Secure authentication is the first line of protection against cyberattacks. However, despite having all the other protections in place, your network and systems can be vulnerable to cyberattacks if your authentication measures are unreliable. Here are some rules to help ensure stronger authentication for your networks:
- Passwords: use stronger and longer passwords with memorable characters, numbers, and capital letters.
- Passphrases: use passphrases instead of passwords. They are way easier to remember and use;
- Multifactor authentication: MFA for logging into your accounts is much more secure than passwords or passphrases.
- No-Password Authentication: Passwordless authentication is a method of verification using two types of factors, the ownership factor, and the complicity factor. This method provides strong protection because it combines ownership (something you have) and inalienability (something you are).
Company data should be protected in every status, both in motion and at rest. Using secure protocols such as TLS, HTTPS, FTPS, SFTP, etc., can help you protect your data on the go. In addition, data at rest can be protected with encrypted disks. And you should also forget about the physical security of the data because the data carrier can be lost, stolen, or physically damaged. Access to data in the cloud should be based on a zero-trust model, with access granted only after proper verification of all users and devices. When you choose third-party cloud providers, it’s essential to check their security features before contracting with them. Many cloud providers have additional security features, including penetration testing, perimeter firewalls, intrusion detection, and data encryption at rest. These security procedures protect your data from cyberattacks.
Threat detection analyzes the entire security ecosystem to identify any malicious activity that could compromise the network. Several methods can help detect known and unknown threats. The most common are leveraging threat intelligence, analyzing user and attacker behavior analytics, setting intruder traps, and conducting threat hunts. If a threat is detected, you should take actions to properly neutralize it before it can exploit any existing vulnerabilities. Internal teams or external security experts should keep their eye on that 24/7.
Every organization’s website must have a valid TLS certificate to protect sensitive company and customer data. Also if you accept online payments or collect customer data, you are required by law to protect that data. Regulations such as GDPR, CCPA, HIPPA, and PCI DSS are designed to ensure citizen privacy. Suppose your organization experiences a data breach as a result of non-compliance. In that case, you will likely face massive fines, lawsuits, reputational damage, and other losses.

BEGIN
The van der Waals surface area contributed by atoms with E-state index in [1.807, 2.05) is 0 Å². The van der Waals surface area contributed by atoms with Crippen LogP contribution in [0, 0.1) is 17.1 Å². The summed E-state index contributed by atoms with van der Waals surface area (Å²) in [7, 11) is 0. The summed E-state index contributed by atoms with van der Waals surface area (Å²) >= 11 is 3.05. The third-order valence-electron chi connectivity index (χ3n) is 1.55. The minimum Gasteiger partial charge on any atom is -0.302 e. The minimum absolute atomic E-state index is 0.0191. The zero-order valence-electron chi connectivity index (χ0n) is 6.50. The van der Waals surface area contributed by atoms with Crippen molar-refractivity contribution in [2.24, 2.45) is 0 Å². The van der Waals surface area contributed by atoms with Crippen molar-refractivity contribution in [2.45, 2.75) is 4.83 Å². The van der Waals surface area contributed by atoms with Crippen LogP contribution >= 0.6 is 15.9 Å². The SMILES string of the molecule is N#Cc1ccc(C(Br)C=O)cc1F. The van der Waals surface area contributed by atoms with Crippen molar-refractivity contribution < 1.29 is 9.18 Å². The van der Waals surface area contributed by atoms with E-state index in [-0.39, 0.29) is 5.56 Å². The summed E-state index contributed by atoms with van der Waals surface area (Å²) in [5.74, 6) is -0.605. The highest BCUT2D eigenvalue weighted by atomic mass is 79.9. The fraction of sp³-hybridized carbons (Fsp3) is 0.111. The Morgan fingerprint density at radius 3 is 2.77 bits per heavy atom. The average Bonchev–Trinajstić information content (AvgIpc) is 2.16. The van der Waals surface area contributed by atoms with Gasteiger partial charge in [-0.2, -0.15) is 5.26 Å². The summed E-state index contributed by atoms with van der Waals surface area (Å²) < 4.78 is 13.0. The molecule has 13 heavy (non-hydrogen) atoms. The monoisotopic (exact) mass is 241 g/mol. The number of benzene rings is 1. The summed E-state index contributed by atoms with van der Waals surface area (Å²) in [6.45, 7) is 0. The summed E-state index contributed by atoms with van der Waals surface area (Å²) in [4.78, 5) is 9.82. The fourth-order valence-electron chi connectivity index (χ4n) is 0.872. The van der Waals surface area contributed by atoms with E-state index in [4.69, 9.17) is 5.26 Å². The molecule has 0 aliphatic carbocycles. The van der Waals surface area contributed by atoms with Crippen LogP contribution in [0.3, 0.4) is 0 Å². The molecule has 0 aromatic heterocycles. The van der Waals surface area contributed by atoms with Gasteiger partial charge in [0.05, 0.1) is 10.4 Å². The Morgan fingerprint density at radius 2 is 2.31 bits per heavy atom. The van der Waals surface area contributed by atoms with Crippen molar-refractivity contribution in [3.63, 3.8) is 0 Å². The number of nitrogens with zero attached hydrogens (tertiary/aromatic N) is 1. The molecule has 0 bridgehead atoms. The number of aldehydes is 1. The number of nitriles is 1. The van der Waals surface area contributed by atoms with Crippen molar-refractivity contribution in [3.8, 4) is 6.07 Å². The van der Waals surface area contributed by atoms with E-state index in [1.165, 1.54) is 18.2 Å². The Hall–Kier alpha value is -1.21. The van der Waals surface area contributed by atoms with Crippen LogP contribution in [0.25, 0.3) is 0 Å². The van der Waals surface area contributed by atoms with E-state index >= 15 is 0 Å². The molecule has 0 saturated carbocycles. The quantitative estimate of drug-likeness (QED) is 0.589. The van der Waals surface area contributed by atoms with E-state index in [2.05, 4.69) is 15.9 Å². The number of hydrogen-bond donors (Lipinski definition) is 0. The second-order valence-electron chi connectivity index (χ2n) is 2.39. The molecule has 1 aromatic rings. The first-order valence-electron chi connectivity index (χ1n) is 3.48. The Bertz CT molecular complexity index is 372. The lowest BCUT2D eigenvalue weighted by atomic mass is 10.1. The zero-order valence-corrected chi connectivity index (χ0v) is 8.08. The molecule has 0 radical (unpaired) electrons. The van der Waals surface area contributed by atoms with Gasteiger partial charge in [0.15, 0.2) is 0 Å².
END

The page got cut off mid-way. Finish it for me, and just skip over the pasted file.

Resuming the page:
All employee’s devices, including IoT devices, must have proper malware protection, firewalls, and endpoint security solutions. One way to make your devices more secure is to safelist the applications used on corporate devices and block the ability to install other applications. Also, limit specific remote desktop applications to admin users only. Cell phones are often used as a second authentication factor for MFA. If a cell phone is lost or stolen, care should be taken to secure accounts before criminals hack into them. Ensure your employees are using their mobile phones safely and securely.
Even with all of these steps in place, your organization’s ongoing cybersecurity risk assessment is critical. This process involves regular audits of network activity, software, and hardware to alert the organization to emerging issues and potential threats.
4. Raise cybersecurity awareness among employees
The weakest unit in any security system is the human element. Training your employees to think consciously about their online activities can prevent many unpleasant things from happening. It is critical to provide regular training and ensure employees follow company policies. Security training for employees should cover:
- A guide to good password practices
- Privacy and data confidentiality policies
- Which devices to use and how to keep them secure
- Guidelines for secure device and software upgrades
- Using multi-factor authentication for accounts and devices
- How to detect social engineering and phishing attempts, fraudulent websites, and other threats
- What to do if an incident occurs
5. Protect Data in Transit